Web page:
It had the likes of Alekhya, Shobha Naidu and Pasumarthy Venkateswara Rao. Obviously
then, the three day festival organized by Kinnera Arts Theaters saw a huge attendance.
Presenting a day-by-day account.
Day 1, Nov 17
The festival commenced with a pleasant performance by Alekhya. Recently conferred
with the title 'Abhinaya Tapasvini' at Rajamundry by many learned scholars,
Alekhya lived up to her position by demonstrating an excellent expressional
After a brief ritual dance attributed to the omniscient Ganesha, Alekhya chose
a series of three numbers in continuation depicting the subtle romance of the
divine flute player and a young maiden. Here the Nayika is a 'Mugdha' or an
innocent heroine who daydreams of Krishna, and how she desires to unite with
him. The extension song and dance showed the heroine in the company of her lover
Krishna, taking the liberty to wake him up from his deep sleep. The breezy melody
of Malaya Marutam "Meluko Sringararaya Meti Madana Gopala." created a delicate
mood, while the dancer explored the poetry with equal grace.
The concluding Tillana in Brindavani was also an extension that showed a dancing
and flute playing Krishna enchanting the Gopikas and also the animals and birds
that flock towards him, mesmerizing all of them. Vocalist Sweta, percussionist
Vinod Kumar and Nattuvanar Raghunandan comprised the musical support.
The following program was a dance ballet choreographed by young Kiranmayi. Titled
"Mohana Vamsi", this ballet has many dancers performing the usual Krishna-Radha-Gopika
series. Here Krishna's flute is treated as a heroine ever in union with the
Lord, whose form is the mesmeric 'music'.
Dr Nataraja Ramakrishna graced the festival formally inaugurated by K Prathibha
Bharathi, and with other chief guests like K V Ramana and Boyina Venkateswara
Day 2, Nov 18
Jagadanandakaraka: This was 'Ramayanam' depicted by Thyagaraja's poetry
and Kuchipudi dance. Shobha Naidu appeared once again with her elaborate cast,
musicians, makeup artists, set designers and, of course, the team manager. This
second evening of Kinnera Art Theater's Kuchipudi Festival saw "Jagadanandakaraka"
in all its garish colour and melodrama, which, however, delighted the many fans
of Shobha Naidu.
Songs of Thyagaraja in various ragas were organized in a series to illustrate
the story of the magnanimous Rama. From the practice of disciplining martial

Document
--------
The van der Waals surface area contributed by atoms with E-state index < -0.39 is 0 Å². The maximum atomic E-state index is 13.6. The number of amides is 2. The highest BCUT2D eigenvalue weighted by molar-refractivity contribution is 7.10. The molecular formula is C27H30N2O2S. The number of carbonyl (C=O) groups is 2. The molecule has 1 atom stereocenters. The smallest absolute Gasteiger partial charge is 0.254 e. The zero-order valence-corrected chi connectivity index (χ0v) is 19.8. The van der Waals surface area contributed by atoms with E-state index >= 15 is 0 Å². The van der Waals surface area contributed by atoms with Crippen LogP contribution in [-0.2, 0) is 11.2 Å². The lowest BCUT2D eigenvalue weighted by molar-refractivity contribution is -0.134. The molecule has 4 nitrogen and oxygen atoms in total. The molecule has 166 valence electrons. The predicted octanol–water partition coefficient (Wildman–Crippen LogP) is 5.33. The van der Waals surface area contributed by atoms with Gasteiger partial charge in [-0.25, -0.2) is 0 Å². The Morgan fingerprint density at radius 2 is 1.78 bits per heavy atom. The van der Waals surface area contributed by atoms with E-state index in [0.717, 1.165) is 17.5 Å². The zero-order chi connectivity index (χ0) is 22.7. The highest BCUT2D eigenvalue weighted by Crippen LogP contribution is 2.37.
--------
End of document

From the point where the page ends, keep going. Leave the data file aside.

arts in his childhood, his varied adventures in the jungles and the dramatic
episode of 'Sita Swayamvaram' to the exile in the forests and the great Lanka
episode, the marathon, long- winded ballet almost haunted the audience till
back home. Thyagaraja's subtle and much revered songs never seemed so heavy
and drawn out.
Shobha Naidu and Padma Hemamalini enacted the lead roles of Rama and Sita, and
were on stage throughout. Dr C Narayana Reddy and Dr Uma Rama Rao were the chief
guests of the evening.
Day 3, Nov 19
The grand finale of the three-day Kuchipudi festival saw two brilliant dance
ballet productions, one of Maddali Usha Gayatri and another of Pasumarthy Venkateswara
Sarma. The former is a conceptual play scripted by Kakaturi Padmavathi, while
the latter is a traditional masterpiece of Venkateswara Sarma.
'Yashoda Krishna' of Usha Gayatri, unlike the usual Krishna themes and concepts,
draws the image of a universal 'motherhood' that symbolizes life. Yashoda is
the picture of the mother who has the liberty to chide, command and give unconditional
love to her little Krishna, none other than the Lord of the Universe.
A five-year-old tiny artist Geetika enacted Krishna, while Usha herself explored
the role of the 'Universal Mother'. The play had other supporting characters
like Nanda (donned by Sruti Reddy) and Rohini (Srilekha Srinivas) apart from
a host of other artists. With music aptly composed by Srivalli Sarma, the play,
in a broad-spectrum, was meaningfully gentle.
The post interval show, 'Keechaka Vadha', was an intense climax for the festival.
This great excerpt from the Mahabharatha the dramatic plot of the Pandava brothers
in exile taking refuge at King Virata's palace, where Draupadi confronts the
lustful Keechaka. Pasumarthy himself enacted the vigorous anti-hero role of
Keechaka, who enters the death trap.
The supercilious Keechaka ("Simha Baludani!"), a determined Draupadi, and the
five Pandava brothers in disguises make the plot a through entertainer. Despite
staging this production for over 110 times now, the play still attracts audiences,
especially because of Pasumarthy's ever-enchanting treatment of the Nrutya Natika
with mood music, dialogue and action.